Which of course, reminded me of the paper lanterns at my kids’ wedding.

I don’t walk around noticing spheres and globes, but the image is just unusual enough to bring similar images to mind.

Advent Light Post 12/3/2020

The photo is Karen P's mom, Joan, who has been in quarantine in an assisted living residence since March. Her birthday party was a few months before all this began. Light for hope. Hope for light.

...

Yesterday I wrote “I liked figuring out the best way to position my stance in order to frame whatever it was I wanted to focus on.”

Point of View. 

Advent Light Post 12/2/2020

Len has been taking photos since he was a college newspaper reporter/photographer; (University of Chicago and University of Calgary). He has photos that he took from Willis (it was Sears then) Tower while it was under construction. Len had a journalist pass so he called to see if he could “do a story” and they didn’t ask if he was 20 yet, so he got the gig. When (if) he finds those photos, I will put some here.

As long as I have known him, Len has owned a camera. I think we are now on #3. He brought to our marriage the tripod that he still uses.

Advent Light Post 12/1/2020

(The photo is of headlights making a dotted line on the cemetery fence.) 

...

Oh that morning! Len drove us like crazy across Chicago to the hospital where we would birth our first child.  It was a very clear, very cold December morning, kind of like what’s outside my window right now.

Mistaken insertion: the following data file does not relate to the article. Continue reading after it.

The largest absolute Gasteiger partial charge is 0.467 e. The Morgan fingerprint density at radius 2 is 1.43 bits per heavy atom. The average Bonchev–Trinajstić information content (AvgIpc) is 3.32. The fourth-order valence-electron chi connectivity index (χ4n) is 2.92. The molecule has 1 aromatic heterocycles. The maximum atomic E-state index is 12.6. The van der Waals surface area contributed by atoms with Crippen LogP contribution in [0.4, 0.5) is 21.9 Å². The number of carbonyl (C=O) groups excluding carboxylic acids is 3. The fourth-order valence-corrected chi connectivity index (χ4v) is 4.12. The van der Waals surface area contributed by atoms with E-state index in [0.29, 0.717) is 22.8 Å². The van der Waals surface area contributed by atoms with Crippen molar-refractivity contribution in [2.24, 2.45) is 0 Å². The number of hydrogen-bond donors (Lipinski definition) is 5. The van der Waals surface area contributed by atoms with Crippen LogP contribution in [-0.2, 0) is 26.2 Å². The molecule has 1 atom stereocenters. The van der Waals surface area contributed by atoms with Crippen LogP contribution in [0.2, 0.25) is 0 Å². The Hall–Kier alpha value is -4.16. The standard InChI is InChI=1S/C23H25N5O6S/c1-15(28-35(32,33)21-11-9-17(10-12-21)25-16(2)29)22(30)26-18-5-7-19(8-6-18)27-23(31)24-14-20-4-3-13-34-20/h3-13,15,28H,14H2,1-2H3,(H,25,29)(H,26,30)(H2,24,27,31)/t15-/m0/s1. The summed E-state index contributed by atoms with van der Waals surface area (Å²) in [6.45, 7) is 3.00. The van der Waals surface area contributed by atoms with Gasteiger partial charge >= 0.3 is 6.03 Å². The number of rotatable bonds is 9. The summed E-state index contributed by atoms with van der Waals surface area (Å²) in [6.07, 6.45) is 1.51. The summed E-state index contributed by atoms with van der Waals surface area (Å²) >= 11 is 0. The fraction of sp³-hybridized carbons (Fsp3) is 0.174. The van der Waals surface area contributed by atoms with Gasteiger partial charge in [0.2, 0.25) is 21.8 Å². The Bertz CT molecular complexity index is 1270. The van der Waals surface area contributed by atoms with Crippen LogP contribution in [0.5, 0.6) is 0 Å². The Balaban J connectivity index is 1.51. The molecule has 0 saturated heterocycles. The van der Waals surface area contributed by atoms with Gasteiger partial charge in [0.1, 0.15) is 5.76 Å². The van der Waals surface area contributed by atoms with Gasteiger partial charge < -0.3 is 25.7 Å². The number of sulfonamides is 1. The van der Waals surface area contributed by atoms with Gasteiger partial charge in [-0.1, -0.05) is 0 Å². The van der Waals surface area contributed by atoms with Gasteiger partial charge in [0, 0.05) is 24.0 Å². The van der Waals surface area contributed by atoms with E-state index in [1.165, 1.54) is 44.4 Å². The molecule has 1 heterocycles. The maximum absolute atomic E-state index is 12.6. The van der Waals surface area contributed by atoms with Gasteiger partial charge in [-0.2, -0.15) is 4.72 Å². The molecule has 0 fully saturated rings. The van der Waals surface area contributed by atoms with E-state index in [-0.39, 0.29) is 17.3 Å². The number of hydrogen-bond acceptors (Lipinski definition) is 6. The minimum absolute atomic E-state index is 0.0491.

That same evening I was wheelchaired back out of that hospital. When the lobby doors slid open, the world had become night and the driveway vapor lights lit a blizzard of whirling snow.

It was a completely different world. Yes it was.

Advent Light Post 11/30/2020

Today is Len’s birthday and to celebrate being born on the last day of November in the upper Midwest, he is out on his bike right now. It’s spitting snow, there are 20-30mph winds, and the real-feel temp is 20. He has on both pairs of his bicycling pants. He also has a slice of pumpkin raisin Bundt cake (hmmm, I wonder who baked that) in his bike’s little trunk. 

Happy Birthday to the kind of guy who, when a girl invites him to attend the Sunday school class she teaches - comes to that Sunday school class. A rare man, indeed. 

Advent Light 11/28/2020

Tomorrow, Sunday, is the first Sunday of Advent. 

So first of all, like I said before, I’m preaching. I think you can listen to the whole service starting at 9:30AM, if you go to https://www.uniteduuc.org/ .  There is usually a link there that you have to click, when you click it, it says something about YouTube, so click that link, too. Otherwise, by Monday (maybe earlier, I don’t know who does this or when) it will show up on YouTube at United Unitarian Universalist, Waukesha, and my name.